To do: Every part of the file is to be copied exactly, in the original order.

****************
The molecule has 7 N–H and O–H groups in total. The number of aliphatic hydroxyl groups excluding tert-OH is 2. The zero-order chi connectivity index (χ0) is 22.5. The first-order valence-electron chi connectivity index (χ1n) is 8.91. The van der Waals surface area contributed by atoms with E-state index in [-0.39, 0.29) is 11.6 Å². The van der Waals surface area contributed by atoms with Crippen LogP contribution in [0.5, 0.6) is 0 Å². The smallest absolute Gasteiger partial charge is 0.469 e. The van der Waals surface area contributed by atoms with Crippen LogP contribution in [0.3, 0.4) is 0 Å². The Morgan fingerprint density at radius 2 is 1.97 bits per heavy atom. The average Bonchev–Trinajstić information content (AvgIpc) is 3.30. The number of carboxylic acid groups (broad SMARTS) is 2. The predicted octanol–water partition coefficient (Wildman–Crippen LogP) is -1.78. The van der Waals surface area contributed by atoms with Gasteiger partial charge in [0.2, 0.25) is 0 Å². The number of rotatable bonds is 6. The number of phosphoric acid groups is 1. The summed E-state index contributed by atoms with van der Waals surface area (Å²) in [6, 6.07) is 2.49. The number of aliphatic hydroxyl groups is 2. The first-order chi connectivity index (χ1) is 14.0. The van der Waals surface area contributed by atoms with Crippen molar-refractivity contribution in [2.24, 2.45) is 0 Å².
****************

The molecule has 7 N–H and O–H groups in total. The number of aliphatic hydroxyl groups excluding tert-OH is 2. The zero-order chi connectivity index (χ0) is 22.5. The first-order valence-electron chi connectivity index (χ1n) is 8.91. The van der Waals surface area contributed by atoms with E-state index in [-0.39, 0.29) is 11.6 Å². The van der Waals surface area contributed by atoms with Crippen LogP contribution in [0.5, 0.6) is 0 Å². The smallest absolute Gasteiger partial charge is 0.469 e. The van der Waals surface area contributed by atoms with Crippen LogP contribution in [0.3, 0.4) is 0 Å². The Morgan fingerprint density at radius 2 is 1.97 bits per heavy atom. The average Bonchev–Trinajstić information content (AvgIpc) is 3.30. The number of carboxylic acid groups (broad SMARTS) is 2. The predicted octanol–water partition coefficient (Wildman–Crippen LogP) is -1.78. The van der Waals surface area contributed by atoms with Gasteiger partial charge in [0.2, 0.25) is 0 Å². The number of rotatable bonds is 6. The number of phosphoric acid groups is 1. The summed E-state index contributed by atoms with van der Waals surface area (Å²) in [6, 6.07) is 2.49. The number of aliphatic hydroxyl groups is 2. The first-order chi connectivity index (χ1) is 14.0. The van der Waals surface area contributed by atoms with Crippen molar-refractivity contribution in [2.24, 2.45) is 0 Å².